The Steel Tariff Decision
March 31, 2003
A little over a year ago, on March 5, 2002, President Bush made a serious mistake by imposing tariffs on imported steel. As a result, many other industries were forced to sacrifice far more than steel producers made, says Bruce Bartlett.
The higher steel prices resulting from import restrictions have encouraged producers to expand even though world steel capacity is far greater than needed. In short, tariffs have done more to prevent restructuring than bring it about, which has affected the whole economy, he says.
Last month, the Consuming Industries Trade Action Coalition, a business group, published a study showing that:
- About 200,000 jobs were lost among steel users, while there are only 187,000 total people employed in the steel industry.
- Sixteen states lost at least 4,500 jobs, including California (19,392), Texas (15,826), Ohio (10,553), and Michigan (9,829).
Not surprisingly, profits are up among steel producers and down among steel users:
- Prices for motor vehicles are down 2.3 percent, motor parts are down 1.3 percent and machine tools are down 1.9 percent.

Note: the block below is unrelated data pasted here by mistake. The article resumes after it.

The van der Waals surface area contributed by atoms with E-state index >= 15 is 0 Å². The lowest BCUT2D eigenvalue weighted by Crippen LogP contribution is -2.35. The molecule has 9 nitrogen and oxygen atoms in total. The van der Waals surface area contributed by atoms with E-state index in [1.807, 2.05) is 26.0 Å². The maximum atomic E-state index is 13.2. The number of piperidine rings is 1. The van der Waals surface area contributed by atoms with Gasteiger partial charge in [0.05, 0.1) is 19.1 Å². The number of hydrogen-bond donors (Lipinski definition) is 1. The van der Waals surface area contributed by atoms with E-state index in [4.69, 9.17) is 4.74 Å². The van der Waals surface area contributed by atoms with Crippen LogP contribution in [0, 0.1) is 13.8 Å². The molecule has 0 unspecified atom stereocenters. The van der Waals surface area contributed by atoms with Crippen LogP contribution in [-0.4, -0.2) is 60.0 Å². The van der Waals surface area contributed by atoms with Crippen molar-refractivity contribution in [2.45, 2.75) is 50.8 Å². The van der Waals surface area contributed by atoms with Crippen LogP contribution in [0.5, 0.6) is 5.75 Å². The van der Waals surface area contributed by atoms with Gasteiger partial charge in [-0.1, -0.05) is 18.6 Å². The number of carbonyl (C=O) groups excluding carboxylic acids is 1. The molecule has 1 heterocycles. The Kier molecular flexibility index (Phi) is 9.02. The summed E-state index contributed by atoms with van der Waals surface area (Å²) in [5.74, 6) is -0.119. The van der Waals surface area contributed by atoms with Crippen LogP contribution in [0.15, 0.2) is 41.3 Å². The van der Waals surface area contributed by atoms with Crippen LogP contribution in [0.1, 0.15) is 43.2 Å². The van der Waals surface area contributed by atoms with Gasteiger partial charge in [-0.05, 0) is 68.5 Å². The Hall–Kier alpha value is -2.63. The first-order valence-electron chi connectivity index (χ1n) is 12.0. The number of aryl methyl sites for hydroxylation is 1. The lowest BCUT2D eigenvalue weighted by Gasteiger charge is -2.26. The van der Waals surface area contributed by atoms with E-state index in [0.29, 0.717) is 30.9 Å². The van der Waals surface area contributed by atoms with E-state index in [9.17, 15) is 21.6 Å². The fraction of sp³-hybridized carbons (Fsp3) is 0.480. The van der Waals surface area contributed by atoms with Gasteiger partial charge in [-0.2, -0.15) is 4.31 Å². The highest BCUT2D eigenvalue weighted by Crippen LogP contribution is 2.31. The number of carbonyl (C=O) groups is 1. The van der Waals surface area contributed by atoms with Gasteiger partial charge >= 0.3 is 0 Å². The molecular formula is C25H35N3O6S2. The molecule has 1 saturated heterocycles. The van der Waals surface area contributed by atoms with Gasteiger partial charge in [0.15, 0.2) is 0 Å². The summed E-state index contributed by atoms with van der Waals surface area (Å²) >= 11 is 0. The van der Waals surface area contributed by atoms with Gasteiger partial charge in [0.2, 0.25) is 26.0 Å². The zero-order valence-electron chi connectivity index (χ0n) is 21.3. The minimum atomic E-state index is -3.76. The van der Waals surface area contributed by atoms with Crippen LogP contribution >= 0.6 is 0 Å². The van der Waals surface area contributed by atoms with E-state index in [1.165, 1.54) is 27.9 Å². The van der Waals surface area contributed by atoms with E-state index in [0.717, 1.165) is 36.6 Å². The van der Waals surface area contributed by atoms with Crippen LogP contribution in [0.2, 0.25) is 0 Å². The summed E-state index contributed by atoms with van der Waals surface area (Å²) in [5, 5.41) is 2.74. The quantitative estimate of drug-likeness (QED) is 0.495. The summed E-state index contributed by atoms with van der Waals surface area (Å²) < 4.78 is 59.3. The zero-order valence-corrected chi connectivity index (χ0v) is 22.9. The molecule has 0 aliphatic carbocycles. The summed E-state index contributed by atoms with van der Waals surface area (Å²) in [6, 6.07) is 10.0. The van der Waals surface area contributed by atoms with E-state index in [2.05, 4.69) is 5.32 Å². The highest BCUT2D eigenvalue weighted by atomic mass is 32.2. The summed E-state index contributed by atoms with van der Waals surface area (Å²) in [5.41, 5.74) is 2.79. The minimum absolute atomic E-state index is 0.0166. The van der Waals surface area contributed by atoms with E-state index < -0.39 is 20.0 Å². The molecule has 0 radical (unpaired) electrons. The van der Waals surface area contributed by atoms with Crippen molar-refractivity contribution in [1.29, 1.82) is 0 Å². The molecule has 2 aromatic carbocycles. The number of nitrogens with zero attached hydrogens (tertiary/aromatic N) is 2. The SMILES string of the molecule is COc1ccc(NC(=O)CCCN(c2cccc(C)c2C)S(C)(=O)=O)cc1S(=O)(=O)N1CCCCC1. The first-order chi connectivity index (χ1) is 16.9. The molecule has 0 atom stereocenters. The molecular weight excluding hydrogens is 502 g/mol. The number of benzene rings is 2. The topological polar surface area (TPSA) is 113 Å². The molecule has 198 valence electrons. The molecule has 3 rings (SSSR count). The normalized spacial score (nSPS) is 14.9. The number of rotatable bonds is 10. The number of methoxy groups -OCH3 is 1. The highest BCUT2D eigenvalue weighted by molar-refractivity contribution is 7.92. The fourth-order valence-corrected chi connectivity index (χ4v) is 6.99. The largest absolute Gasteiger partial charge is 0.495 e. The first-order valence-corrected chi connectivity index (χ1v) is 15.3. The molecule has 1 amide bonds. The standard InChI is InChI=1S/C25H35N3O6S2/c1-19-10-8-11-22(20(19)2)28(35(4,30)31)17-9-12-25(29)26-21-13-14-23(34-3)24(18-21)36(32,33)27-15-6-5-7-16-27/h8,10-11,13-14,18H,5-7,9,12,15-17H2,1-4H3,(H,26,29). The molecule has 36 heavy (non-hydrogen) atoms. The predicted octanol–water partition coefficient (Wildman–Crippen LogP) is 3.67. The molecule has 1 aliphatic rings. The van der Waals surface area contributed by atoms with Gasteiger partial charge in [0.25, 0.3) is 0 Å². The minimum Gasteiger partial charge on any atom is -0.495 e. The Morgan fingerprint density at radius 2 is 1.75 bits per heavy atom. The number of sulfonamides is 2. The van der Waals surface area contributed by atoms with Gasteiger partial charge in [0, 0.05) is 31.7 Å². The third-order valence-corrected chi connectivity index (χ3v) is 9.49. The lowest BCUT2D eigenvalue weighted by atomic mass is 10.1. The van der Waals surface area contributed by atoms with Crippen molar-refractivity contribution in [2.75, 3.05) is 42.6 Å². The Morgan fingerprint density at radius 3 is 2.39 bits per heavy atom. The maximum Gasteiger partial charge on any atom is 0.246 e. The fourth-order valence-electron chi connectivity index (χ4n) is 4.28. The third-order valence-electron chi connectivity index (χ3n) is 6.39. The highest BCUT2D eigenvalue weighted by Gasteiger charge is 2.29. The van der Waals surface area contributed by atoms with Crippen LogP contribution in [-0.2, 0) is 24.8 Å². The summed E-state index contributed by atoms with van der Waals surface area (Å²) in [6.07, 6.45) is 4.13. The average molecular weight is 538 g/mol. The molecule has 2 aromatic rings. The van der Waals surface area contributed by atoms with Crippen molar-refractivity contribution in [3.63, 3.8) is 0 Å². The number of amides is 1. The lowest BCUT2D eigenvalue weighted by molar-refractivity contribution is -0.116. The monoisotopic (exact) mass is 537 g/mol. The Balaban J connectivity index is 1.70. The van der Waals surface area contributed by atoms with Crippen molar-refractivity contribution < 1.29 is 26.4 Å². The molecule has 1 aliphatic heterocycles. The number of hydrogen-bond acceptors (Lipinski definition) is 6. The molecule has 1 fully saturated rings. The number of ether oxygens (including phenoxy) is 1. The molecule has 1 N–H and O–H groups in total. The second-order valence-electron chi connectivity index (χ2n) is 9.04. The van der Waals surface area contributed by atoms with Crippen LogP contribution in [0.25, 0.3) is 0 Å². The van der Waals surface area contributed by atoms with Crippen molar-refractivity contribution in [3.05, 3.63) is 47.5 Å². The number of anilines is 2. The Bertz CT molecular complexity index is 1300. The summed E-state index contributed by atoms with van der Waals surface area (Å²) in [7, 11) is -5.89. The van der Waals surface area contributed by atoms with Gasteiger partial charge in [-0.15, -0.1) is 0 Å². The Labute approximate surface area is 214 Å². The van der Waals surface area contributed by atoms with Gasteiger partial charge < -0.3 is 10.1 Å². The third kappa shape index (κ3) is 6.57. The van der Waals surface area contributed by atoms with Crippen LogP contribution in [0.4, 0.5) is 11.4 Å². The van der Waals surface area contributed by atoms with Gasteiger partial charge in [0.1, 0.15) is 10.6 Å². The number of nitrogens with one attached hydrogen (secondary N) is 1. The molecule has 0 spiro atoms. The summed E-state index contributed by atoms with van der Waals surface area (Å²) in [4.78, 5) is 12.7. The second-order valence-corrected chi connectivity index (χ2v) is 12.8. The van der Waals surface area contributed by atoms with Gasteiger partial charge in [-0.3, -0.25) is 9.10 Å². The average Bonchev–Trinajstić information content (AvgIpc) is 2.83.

- Fabricated metal products are up just 1 percent and the overall producer price index is up 3.5 percent.
- The motor vehicle industry lost $7.6 billion, industrial machinery lost $2.5 billion, and the fabricated metal products industry saw profits fall from $9 billion in 2001 to $5.8 billion last year.
According to press reports, the World Trade Organization has ruled that the U.S. steel tariffs imposed last year violate trading rules that we have agreed to abide by. Although the Bush Administration intends to appeal the ruling, its best course would be to just let the tariffs die, Bartlett explains.
Source: Bruce Bartlett, "The Steel Tariff Decision," March 31, 2003, National Center for Policy Analysis.
Browse more articles on Economic Issues